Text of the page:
In an attempt to answer that speculation I took the unusual step of bringing together a specific set of Library 2.0 Gang members from that community as against our usual open house of whoever is available.  The result was an interesting conversation between Ex Libris’ Carl Grant, Nicole Engard from LibLime, Talis’ Rob Styles and newcomer from Axiell, Boris Zetterlund…”

Library 2.0 Gang 06/09: Library System Suppliers view of OCLC Web-scale [00:50:35m]: Download

“Panda Cloud Antivirus in Black and White”…05.20.09

20 05 2009

In the past, I have mentioned the new cloud antivirus Panda.  Here is a good video about it:


Libraries and Cloud Computing…05.19.09

19 05 2009


This is an excerpt from Lorcan Dempsey from his post The Library of the Future in which he discusses libraries and cloud computing:

“…We have seen a major shift to webscale which has reconfigured whole industries as well as individual organizations… 

At the same time the web has accelerated the vertical disintegration of firms and the sourcing of capacity with specialist providers. Think historically of payroll, or more recently of customer relationship management and A wide range of capacities may be sourced externally: think of anything from data centers, to the provision and care of plants, to education and counselling services. Companies make decisions about what their distinctive capacities are, and externalise other capacities to networks of providers and partners. And, in fact, effective supply chain management has become an important competitive factor.

These types of questions are becoming more important for libraries, even if they don’t pose them in quite these terms. And they are not especially new. Historically, for example, think of two major shifts: shared cataloging/resource sharing and the move to licensed access to A&I databases and e-journals. In the former case, activity was externalised to consortial activity or to national-scale organizations, and today many organizations provide such services around the world, including OCLC. In the latter case, libraries gave up the institution-scale management of the A&I and journal resources they had collected in print form. They externalized this activity to, often commercial, third parties.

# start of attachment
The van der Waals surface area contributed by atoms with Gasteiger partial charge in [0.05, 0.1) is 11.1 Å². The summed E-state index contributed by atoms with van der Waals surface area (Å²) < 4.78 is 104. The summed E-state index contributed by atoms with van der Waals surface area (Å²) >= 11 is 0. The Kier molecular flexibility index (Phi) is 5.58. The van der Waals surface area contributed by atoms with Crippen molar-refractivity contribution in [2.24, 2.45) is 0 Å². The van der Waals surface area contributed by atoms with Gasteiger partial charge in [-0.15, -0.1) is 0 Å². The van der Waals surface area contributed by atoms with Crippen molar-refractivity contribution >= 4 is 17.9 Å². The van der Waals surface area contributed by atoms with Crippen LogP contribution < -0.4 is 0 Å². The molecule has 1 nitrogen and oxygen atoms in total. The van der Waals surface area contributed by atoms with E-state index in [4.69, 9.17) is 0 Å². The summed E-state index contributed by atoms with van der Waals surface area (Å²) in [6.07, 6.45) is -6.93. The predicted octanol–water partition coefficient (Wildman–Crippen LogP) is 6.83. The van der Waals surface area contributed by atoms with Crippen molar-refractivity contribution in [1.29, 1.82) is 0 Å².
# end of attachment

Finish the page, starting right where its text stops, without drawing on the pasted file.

What Dahl does in this presentation is to look at the future of the library in the context of the reconfiguring potential of network services. He talks in general terms and then offers specific examples. He suggests that the library may become smaller, may shift to new service areas, and may become more creative in the work it does. What I especially like about it is that he acknowledges that organizational change is an appropriate response and then works through what this might mean in practice.”

View the Dahl presentation: The Gathering Storm: How Cloud Computing Will Blow Away Existing Assumptions in Higher Ed Information Services

Personal Cloud Computing With a Twist – ZumoDrive…05.16.09

16 05 2009

Here is an excerpt of a post ZumoDrive – Cloud Storage Service With A Twist about another option for personal cloud computing which is worth checking out:

zumodrive-logo“By now, you should have heard of some of the popular cloud storage services such as DropboxSugarsync, etc. Recently, there is another kid on the block and I think it is worth the mention at MakeUseOf.